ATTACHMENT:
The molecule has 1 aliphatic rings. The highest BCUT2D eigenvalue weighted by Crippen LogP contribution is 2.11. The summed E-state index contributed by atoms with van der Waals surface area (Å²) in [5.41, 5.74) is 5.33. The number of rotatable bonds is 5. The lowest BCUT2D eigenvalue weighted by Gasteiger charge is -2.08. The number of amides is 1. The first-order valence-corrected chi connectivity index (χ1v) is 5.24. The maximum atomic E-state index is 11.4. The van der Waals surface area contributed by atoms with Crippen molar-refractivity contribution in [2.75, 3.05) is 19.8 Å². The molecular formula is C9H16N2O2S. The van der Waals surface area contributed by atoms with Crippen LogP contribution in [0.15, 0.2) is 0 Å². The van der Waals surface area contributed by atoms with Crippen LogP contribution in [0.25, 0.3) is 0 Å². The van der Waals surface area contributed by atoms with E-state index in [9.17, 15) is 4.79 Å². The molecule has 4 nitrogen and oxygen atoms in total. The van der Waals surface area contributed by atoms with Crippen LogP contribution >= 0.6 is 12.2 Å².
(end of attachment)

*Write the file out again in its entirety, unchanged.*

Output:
The molecule has 1 aliphatic rings. The highest BCUT2D eigenvalue weighted by Crippen LogP contribution is 2.11. The summed E-state index contributed by atoms with van der Waals surface area (Å²) in [5.41, 5.74) is 5.33. The number of rotatable bonds is 5. The lowest BCUT2D eigenvalue weighted by Gasteiger charge is -2.08. The number of amides is 1. The first-order valence-corrected chi connectivity index (χ1v) is 5.24. The maximum atomic E-state index is 11.4. The van der Waals surface area contributed by atoms with Crippen molar-refractivity contribution in [2.75, 3.05) is 19.8 Å². The molecular formula is C9H16N2O2S. The van der Waals surface area contributed by atoms with Crippen LogP contribution in [0.15, 0.2) is 0 Å². The van der Waals surface area contributed by atoms with Crippen LogP contribution in [0.25, 0.3) is 0 Å². The van der Waals surface area contributed by atoms with E-state index in [9.17, 15) is 4.79 Å². The molecule has 4 nitrogen and oxygen atoms in total. The van der Waals surface area contributed by atoms with Crippen LogP contribution >= 0.6 is 12.2 Å².